· Park Factors, interestingly, were also linear – 90-Win teams had an average BPF of 100.9; Above-500 teams averaged at 100.6; Below-500 teams were at 100.3; and 90-Loss teams were at 99.2. It was pretty much the reverse for PPF: 99.2, 100.1, 100.5 and 101.1, respectively.
There were a few surprises among the numbers over a 162-game season, though.
· The teams at the two ends of the spectrum – the 90-Win/Loss teams – actually averaged more runs scored per team, per game, than the other two groups. In a typical game for a 90-Win team, you would expect to see 9.16 runs scored by both teams. In a typical 90-Loss team's game, that total would be 9.20. Above-500 teams play in an offensive context of 9.02 per game (4.51 per team), while Sub-500 teams dip below nine runs to 8.92 (4.46 per team). Considering that each team scored an average of at least 662 runs, and allowed an average of that many as well, the difference between the four groups is somewhere between the two totals.
· The Above-500 teams were the best of the four groups over 162 games in two areas: Home Runs and (surprise) Attendance. Above-500 teams average 113 homers over a typical season, seven more than 90-Win teams and eight more than Sub-500 teams. 90-Loss teams average only 86 homers per 162 games – and only a measly 9,962 fans per game. Above-500 teams (teams that aren't quite pennant winners, but are contenders) average 16,528 fans per game – 624 more fans than the 90-Win teams. I consider this to be the Atlanta Braves Effect; teams that have the pennant sewn up don't draw more fans over teams whose post-season future is in doubt. Sub-500 teams, by the way, average 14,502 per game; that may be the "tolerance level" for fans when it comes to watching good/bad baseball.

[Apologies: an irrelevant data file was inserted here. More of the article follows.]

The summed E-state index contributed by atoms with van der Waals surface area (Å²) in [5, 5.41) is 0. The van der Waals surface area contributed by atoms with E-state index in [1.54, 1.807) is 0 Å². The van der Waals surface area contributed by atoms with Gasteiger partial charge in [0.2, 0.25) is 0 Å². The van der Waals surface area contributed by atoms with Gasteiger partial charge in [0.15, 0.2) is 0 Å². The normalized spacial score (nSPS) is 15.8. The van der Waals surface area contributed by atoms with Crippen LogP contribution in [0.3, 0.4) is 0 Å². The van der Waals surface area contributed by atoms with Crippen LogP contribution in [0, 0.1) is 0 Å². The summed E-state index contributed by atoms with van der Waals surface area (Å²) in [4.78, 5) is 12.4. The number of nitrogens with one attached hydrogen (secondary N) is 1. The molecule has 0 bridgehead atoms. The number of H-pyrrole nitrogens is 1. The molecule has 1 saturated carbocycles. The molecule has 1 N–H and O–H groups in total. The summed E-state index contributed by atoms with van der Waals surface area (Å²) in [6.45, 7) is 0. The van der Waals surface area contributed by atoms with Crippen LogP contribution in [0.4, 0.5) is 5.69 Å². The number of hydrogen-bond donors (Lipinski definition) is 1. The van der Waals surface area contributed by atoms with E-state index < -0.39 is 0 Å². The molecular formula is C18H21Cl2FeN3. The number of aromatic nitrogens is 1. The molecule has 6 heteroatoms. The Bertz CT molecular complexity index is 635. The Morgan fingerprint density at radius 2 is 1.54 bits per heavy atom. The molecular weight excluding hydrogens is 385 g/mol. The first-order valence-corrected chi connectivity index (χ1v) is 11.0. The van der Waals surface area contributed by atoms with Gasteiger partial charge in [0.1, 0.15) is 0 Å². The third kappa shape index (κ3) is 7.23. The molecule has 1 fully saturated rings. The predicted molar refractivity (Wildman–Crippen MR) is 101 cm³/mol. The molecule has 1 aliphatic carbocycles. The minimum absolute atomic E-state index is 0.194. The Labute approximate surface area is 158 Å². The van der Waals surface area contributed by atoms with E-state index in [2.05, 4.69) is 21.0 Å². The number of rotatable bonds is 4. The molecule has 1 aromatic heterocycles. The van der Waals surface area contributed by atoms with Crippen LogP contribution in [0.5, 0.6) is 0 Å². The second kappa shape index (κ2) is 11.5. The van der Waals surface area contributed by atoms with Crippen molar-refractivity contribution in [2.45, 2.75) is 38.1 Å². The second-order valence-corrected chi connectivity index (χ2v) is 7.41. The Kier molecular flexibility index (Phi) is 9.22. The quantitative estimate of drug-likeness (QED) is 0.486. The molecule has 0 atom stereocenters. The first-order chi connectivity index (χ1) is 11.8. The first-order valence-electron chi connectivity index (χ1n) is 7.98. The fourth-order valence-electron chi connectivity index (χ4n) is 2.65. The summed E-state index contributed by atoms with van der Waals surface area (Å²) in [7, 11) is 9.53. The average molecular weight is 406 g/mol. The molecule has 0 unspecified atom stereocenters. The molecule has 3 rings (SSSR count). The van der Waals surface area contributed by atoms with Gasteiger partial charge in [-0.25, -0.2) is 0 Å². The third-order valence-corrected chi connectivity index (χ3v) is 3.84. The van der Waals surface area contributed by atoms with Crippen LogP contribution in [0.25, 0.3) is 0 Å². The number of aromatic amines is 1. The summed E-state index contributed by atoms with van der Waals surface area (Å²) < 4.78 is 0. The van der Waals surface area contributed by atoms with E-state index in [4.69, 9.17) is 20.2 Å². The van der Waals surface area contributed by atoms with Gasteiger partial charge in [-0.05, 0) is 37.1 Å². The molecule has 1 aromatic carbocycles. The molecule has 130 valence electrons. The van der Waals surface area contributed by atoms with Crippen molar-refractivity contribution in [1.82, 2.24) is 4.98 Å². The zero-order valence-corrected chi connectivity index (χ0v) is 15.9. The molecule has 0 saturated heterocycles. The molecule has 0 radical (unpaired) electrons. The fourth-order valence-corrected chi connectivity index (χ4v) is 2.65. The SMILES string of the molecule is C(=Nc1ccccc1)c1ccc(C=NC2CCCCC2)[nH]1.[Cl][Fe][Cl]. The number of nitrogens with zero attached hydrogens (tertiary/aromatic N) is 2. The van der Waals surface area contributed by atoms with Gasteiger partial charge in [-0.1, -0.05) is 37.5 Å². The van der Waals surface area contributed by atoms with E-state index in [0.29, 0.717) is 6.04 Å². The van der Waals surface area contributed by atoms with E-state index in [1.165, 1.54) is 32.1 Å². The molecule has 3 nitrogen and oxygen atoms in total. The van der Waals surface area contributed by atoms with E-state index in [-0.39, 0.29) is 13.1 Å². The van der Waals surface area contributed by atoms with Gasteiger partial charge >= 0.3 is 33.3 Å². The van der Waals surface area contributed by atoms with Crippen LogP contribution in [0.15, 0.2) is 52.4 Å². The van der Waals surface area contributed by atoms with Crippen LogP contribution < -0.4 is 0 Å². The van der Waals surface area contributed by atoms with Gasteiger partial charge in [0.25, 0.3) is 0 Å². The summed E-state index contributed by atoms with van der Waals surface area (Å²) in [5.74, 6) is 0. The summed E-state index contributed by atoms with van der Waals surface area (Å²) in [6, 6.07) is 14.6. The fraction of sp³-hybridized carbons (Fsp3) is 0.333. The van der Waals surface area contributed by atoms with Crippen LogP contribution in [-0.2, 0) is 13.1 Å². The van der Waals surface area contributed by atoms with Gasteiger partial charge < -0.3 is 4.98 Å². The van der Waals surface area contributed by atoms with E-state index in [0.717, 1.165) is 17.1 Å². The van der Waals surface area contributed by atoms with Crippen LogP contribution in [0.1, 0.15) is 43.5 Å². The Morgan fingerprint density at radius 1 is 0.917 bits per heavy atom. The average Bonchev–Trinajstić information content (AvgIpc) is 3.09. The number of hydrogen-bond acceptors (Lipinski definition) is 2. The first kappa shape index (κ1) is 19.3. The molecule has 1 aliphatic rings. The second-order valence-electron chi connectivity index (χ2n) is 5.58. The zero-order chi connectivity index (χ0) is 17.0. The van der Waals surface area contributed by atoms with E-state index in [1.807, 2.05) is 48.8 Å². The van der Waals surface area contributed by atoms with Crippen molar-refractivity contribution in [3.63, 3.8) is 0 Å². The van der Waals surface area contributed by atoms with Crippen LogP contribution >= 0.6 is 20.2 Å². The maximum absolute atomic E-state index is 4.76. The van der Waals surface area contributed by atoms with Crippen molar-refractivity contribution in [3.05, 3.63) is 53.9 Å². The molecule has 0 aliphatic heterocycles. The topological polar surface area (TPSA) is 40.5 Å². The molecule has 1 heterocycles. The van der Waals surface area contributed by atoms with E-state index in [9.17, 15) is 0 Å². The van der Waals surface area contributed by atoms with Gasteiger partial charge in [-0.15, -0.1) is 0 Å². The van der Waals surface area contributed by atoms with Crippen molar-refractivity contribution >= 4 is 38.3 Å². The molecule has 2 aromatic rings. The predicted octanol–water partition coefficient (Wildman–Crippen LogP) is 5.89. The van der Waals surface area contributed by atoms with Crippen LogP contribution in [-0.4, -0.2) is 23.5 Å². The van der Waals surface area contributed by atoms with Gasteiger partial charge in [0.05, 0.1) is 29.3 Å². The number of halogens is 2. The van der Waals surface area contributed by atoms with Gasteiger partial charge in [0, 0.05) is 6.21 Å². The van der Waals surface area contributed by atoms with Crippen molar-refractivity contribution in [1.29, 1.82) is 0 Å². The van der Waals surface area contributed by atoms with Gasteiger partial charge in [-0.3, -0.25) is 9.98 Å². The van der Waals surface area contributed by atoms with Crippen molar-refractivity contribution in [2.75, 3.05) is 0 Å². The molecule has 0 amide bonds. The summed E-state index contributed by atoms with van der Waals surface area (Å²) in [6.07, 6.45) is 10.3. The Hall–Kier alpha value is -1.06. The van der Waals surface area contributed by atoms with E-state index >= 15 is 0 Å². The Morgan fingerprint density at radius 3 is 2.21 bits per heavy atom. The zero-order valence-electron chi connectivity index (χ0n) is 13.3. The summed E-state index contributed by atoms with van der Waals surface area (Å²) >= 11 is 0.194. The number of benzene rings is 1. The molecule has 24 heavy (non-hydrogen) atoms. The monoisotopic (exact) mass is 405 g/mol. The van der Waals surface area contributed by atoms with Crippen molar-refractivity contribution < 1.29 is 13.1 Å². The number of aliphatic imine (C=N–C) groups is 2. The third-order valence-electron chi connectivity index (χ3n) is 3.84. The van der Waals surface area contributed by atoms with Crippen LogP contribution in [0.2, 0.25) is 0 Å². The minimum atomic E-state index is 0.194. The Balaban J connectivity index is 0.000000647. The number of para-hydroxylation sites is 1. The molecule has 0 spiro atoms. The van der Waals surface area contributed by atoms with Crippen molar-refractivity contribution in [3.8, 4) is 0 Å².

· The teams that are in "the middle" – the Above and Below 500 teams – actually have a better team fielding percentage (and commit far fewer errors per 162 games) than the 90-Win/Loss teams. Above-500 teams average 190 errors per 162 games, with a .970 fielding percentage; Sub-500 teams commit only two more errors per 162 with the same percentage. 90-Win teams are a bit better (obviously) than 90-Loss teams, with 221 errors to the 90-Loss squads' 247, and fielding percentages of .966 and .962, respectively. Below-500 teams actually turn more Double Plays per 162 than the other three groups (145), though only one more than their middle-of-the-pack mates on the sunny side of .500.
· The 90-Loss teams averaged more fielding chances per 162 games (6417) than the other two middle groups; the 90-Win teams averaged the most (6440). You would suspect that the 90-Loss teams, with the extra errors they surrendered, were giving opponents more chances than the other teams. The 90-Win teams would be making the extra chances because more hits would be turned into outs by their defense and/or pitching.
· Strikeouts have no real relationship to any of the four groups. The Above-500 group has the most K's by pitchers (780), while the Sub-500 teams have the most strikeouts by batters (754). 90-Win teams, on average, have more K's than 90-Loss teams, though (734 vs. 677), and fewer batting strikeouts as well (639 vs. 706).
· Homers allowed is only linear if you consider the 90-Win groups (87 per 162) against everyone else (all three of the rest allowed at least 105 per 162 – 106 for Above-500, 110 for Sub-500, and 105 for 90-Loss teams).